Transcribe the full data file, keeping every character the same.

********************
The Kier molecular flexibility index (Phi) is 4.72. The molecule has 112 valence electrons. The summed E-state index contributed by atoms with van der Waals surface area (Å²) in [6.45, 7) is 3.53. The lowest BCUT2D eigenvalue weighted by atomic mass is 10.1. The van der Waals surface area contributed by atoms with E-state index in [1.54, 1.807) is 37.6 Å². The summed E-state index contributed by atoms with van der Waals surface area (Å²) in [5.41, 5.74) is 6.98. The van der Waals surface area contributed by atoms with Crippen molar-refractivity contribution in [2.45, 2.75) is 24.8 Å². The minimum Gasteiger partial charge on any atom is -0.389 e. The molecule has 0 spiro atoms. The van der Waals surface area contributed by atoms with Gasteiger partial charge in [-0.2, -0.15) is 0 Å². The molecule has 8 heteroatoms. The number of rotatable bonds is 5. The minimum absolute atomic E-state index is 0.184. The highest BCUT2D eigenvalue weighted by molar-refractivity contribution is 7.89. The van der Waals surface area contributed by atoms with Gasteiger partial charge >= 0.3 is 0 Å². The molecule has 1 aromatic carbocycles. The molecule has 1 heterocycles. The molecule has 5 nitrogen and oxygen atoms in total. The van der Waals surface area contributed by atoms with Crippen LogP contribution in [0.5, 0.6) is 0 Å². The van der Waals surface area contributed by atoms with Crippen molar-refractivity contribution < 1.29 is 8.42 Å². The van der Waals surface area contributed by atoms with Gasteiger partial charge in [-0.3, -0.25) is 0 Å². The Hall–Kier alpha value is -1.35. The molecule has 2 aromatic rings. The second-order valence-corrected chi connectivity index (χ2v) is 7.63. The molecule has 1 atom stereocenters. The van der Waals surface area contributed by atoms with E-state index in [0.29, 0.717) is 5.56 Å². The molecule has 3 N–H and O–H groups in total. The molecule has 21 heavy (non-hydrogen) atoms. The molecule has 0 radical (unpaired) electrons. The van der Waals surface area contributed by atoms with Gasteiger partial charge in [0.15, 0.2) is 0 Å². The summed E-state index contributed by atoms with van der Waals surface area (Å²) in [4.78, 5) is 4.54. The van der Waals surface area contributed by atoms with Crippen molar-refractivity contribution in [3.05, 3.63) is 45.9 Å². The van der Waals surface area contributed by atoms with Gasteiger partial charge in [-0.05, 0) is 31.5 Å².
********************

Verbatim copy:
The Kier molecular flexibility index (Phi) is 4.72. The molecule has 112 valence electrons. The summed E-state index contributed by atoms with van der Waals surface area (Å²) in [6.45, 7) is 3.53. The lowest BCUT2D eigenvalue weighted by atomic mass is 10.1. The van der Waals surface area contributed by atoms with E-state index in [1.54, 1.807) is 37.6 Å². The summed E-state index contributed by atoms with van der Waals surface area (Å²) in [5.41, 5.74) is 6.98. The van der Waals surface area contributed by atoms with Crippen molar-refractivity contribution in [2.45, 2.75) is 24.8 Å². The minimum Gasteiger partial charge on any atom is -0.389 e. The molecule has 0 spiro atoms. The van der Waals surface area contributed by atoms with Gasteiger partial charge in [-0.2, -0.15) is 0 Å². The molecule has 8 heteroatoms. The number of rotatable bonds is 5. The minimum absolute atomic E-state index is 0.184. The highest BCUT2D eigenvalue weighted by molar-refractivity contribution is 7.89. The van der Waals surface area contributed by atoms with Gasteiger partial charge >= 0.3 is 0 Å². The molecule has 1 aromatic carbocycles. The molecule has 1 heterocycles. The molecule has 5 nitrogen and oxygen atoms in total. The van der Waals surface area contributed by atoms with Crippen LogP contribution in [0.5, 0.6) is 0 Å². The van der Waals surface area contributed by atoms with Crippen molar-refractivity contribution < 1.29 is 8.42 Å². The van der Waals surface area contributed by atoms with Gasteiger partial charge in [-0.3, -0.25) is 0 Å². The Hall–Kier alpha value is -1.35. The molecule has 2 aromatic rings. The second-order valence-corrected chi connectivity index (χ2v) is 7.63. The molecule has 1 atom stereocenters. The van der Waals surface area contributed by atoms with E-state index in [0.29, 0.717) is 5.56 Å². The molecule has 3 N–H and O–H groups in total. The molecule has 21 heavy (non-hydrogen) atoms. The molecule has 0 radical (unpaired) electrons. The van der Waals surface area contributed by atoms with Gasteiger partial charge in [0.15, 0.2) is 0 Å². The summed E-state index contributed by atoms with van der Waals surface area (Å²) in [4.78, 5) is 4.54. The van der Waals surface area contributed by atoms with Crippen molar-refractivity contribution in [3.05, 3.63) is 45.9 Å². The van der Waals surface area contributed by atoms with Gasteiger partial charge in [-0.05, 0) is 31.5 Å².